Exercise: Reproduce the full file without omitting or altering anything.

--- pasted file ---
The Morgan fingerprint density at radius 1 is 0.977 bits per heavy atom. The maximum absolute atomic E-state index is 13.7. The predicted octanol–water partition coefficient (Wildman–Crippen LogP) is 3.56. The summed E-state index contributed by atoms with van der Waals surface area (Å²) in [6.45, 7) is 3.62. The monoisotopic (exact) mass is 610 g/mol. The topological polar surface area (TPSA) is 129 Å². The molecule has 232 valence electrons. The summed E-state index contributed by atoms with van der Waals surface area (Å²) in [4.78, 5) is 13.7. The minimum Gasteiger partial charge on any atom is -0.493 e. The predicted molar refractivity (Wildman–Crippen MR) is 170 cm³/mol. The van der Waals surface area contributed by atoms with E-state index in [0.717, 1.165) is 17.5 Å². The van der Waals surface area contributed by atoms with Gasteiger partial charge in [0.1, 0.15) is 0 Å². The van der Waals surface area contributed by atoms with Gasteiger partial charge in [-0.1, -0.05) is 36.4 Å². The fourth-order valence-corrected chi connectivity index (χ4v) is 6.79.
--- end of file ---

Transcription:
The Morgan fingerprint density at radius 1 is 0.977 bits per heavy atom. The maximum absolute atomic E-state index is 13.7. The predicted octanol–water partition coefficient (Wildman–Crippen LogP) is 3.56. The summed E-state index contributed by atoms with van der Waals surface area (Å²) in [6.45, 7) is 3.62. The monoisotopic (exact) mass is 610 g/mol. The topological polar surface area (TPSA) is 129 Å². The molecule has 232 valence electrons. The summed E-state index contributed by atoms with van der Waals surface area (Å²) in [4.78, 5) is 13.7. The minimum Gasteiger partial charge on any atom is -0.493 e. The predicted molar refractivity (Wildman–Crippen MR) is 170 cm³/mol. The van der Waals surface area contributed by atoms with E-state index in [0.717, 1.165) is 17.5 Å². The van der Waals surface area contributed by atoms with Gasteiger partial charge in [0.1, 0.15) is 0 Å². The van der Waals surface area contributed by atoms with Gasteiger partial charge in [-0.1, -0.05) is 36.4 Å². The fourth-order valence-corrected chi connectivity index (χ4v) is 6.79.